In North America, China Airlines flies to Honolulu, New York JFK, Los Angeles, San Francisco, and Vancouver. From its hub in Taipei, the airline also flies to a number of destinations across Asia.

The most accessible loyalty program for booking China Airlines is Air France/KLM Flying Blue

In Canada, you can transfer Amex MR to Flying Blue at a 1:0.75 ratio, and in the US, you can transfer from Amex US MR, Citi ThankYou, Capital One, and Chase Ultimate Rewards to Flying Blue at a 1:1 ratio.

On both sides of the border, you can also transfer Marriott Bonvoy points at the ideal ratio of 60,000 points = 25,000 miles.

A one-way flight between Vancouver and Taipei comes in at 84,000 Flying Blue miles, plus a very modest $110.50 taxes and fees

From Los Angeles, with an option to depart from LAX or ONT, you can fly to Taipei for 96,000 or 96,500 Flying Blue miles, respectively.

Award space tends to be consistent, and you can often find three or four seats available, especially on the West Coast routes.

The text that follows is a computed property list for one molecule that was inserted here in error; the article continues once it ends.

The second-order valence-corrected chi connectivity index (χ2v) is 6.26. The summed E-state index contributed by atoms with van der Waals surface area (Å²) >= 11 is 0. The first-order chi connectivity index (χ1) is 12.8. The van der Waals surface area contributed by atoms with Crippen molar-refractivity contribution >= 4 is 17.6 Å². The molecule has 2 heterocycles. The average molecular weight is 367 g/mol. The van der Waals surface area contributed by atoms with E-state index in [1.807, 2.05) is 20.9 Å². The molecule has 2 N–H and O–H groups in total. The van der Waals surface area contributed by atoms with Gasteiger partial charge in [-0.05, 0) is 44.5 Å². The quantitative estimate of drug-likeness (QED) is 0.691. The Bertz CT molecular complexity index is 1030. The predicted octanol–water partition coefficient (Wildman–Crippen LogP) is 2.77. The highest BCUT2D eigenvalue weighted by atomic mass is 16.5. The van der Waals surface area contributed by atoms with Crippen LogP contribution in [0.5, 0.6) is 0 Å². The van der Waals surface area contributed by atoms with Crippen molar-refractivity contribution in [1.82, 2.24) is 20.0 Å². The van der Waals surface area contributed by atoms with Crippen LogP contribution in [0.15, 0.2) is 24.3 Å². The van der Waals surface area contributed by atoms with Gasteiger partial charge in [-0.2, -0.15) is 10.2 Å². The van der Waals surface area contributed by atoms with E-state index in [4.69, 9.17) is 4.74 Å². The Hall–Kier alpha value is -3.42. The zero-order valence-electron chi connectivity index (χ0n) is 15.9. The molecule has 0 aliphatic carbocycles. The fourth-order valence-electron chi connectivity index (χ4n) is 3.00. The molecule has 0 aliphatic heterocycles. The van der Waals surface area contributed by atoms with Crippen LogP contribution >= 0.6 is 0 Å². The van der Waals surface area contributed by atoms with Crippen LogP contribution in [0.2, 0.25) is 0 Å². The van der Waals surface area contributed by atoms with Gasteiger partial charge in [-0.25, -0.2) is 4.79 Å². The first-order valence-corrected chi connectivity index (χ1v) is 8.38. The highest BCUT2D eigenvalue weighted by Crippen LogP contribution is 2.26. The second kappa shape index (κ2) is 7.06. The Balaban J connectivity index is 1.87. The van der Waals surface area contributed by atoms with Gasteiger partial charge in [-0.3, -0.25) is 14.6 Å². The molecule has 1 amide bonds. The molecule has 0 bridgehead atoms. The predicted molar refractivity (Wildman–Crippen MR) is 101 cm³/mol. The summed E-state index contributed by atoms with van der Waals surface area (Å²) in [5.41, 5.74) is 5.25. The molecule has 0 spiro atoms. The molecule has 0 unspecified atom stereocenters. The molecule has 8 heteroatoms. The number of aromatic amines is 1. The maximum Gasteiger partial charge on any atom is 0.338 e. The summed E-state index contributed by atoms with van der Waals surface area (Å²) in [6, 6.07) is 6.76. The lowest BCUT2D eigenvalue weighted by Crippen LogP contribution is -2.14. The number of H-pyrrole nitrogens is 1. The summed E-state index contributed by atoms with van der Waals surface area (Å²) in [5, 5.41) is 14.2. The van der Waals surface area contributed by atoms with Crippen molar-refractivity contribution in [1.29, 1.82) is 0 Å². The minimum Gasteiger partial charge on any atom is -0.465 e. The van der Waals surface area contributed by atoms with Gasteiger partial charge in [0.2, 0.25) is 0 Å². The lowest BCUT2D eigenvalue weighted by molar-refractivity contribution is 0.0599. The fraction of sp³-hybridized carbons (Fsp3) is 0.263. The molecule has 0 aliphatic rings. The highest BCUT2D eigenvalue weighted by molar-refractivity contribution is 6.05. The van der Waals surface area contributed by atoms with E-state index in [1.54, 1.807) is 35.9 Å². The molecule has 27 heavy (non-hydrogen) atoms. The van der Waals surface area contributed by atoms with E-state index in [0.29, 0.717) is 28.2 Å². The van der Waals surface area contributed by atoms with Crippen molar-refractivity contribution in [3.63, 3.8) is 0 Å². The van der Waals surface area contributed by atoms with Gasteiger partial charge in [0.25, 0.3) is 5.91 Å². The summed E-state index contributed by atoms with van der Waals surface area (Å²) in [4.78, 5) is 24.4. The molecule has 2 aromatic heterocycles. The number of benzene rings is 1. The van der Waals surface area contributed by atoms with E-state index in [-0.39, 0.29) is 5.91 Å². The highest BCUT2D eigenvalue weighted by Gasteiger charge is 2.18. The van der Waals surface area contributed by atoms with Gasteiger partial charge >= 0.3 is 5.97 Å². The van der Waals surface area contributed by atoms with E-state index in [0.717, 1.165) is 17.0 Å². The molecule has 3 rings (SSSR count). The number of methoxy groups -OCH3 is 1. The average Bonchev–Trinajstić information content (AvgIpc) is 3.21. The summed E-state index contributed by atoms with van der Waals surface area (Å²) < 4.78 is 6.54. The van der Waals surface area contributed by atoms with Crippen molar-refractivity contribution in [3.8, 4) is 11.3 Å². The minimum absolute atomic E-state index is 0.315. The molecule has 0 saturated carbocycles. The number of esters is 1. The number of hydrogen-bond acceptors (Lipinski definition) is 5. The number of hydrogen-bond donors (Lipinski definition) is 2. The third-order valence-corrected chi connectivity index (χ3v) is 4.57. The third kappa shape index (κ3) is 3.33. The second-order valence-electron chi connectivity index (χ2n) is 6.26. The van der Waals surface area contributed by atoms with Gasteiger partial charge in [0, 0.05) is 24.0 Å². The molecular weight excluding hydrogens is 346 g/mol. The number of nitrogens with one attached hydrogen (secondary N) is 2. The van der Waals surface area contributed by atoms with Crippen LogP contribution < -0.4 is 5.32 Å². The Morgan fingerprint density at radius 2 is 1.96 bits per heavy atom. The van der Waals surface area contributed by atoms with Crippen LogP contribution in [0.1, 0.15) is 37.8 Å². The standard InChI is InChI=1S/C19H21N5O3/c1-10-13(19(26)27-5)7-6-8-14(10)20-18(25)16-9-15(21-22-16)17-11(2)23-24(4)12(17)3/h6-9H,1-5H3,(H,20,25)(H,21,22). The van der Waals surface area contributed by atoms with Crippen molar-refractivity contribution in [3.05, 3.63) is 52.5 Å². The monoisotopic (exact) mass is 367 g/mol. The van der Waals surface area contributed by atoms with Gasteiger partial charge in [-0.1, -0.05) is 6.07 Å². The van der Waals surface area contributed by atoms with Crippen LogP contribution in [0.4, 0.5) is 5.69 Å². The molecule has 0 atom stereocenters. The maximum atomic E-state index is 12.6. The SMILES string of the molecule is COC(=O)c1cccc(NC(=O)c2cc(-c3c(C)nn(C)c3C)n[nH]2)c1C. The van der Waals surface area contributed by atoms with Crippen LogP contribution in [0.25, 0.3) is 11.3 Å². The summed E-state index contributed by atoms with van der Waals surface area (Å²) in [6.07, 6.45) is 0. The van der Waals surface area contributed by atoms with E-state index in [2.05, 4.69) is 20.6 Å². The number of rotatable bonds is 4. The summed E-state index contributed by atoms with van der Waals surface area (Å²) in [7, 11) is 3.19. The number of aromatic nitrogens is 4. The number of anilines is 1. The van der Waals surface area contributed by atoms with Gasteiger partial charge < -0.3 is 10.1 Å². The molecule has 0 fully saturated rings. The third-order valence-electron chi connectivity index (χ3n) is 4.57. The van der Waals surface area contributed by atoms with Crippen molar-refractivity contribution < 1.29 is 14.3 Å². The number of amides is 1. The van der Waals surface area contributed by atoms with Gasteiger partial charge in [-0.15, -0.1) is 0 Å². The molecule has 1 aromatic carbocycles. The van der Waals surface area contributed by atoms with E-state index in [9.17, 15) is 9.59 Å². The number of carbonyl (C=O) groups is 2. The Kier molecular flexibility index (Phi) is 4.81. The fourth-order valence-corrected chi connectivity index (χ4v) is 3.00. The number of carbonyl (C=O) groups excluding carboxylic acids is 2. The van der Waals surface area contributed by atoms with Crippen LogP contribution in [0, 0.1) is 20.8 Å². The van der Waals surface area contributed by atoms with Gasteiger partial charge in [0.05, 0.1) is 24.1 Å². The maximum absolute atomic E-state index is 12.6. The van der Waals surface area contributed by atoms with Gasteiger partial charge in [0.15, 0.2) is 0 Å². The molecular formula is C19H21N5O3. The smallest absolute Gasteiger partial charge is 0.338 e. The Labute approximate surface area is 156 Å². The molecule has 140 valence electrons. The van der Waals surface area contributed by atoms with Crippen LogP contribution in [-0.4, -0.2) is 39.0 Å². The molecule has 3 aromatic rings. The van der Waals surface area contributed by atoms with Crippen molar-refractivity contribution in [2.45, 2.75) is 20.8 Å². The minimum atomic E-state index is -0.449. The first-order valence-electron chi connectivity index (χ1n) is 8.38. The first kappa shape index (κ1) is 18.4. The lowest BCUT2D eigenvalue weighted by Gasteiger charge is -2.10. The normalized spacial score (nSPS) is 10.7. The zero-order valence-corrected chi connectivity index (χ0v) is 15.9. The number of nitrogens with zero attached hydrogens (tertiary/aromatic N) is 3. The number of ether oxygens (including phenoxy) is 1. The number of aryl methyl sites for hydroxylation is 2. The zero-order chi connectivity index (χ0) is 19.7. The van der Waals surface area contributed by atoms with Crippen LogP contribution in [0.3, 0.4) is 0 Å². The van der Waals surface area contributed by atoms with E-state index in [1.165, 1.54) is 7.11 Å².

In terms of an onboard experience, China Airlines operates the Airbus A350-900 and the Boeing 777-300ER on these long-haul routes. In most cases, you should be able to find its flagship business class product with a 1-2-1 configuration.

All indications point to the airline’s hard product being quite competitive, and other reviews of the product suggest that the food and service onboard are worthy of your consideration.

China Airlines A350 business class

If you’re planning a trip out to Asia and are running into some roadblocks with other programs, be sure to consider China Airlines as an alternative to the usual suspects.

6. Etihad Airways

Since becoming an Aeroplan partner airline, Etihad Airways’s extensive route network has been available to Aeroplan members. Instead of flying across the Pacific Ocean, why not fly with Etihad to Asia via the Middle East?

Etihad operates direct flights to Toronto, as well as Chicago, New York JFK, and Washington Dulles. While these options are most convenient for those living in the eastern half of Canada, it’s possible to catch a connecting flight from elsewhere in Canada to access its network.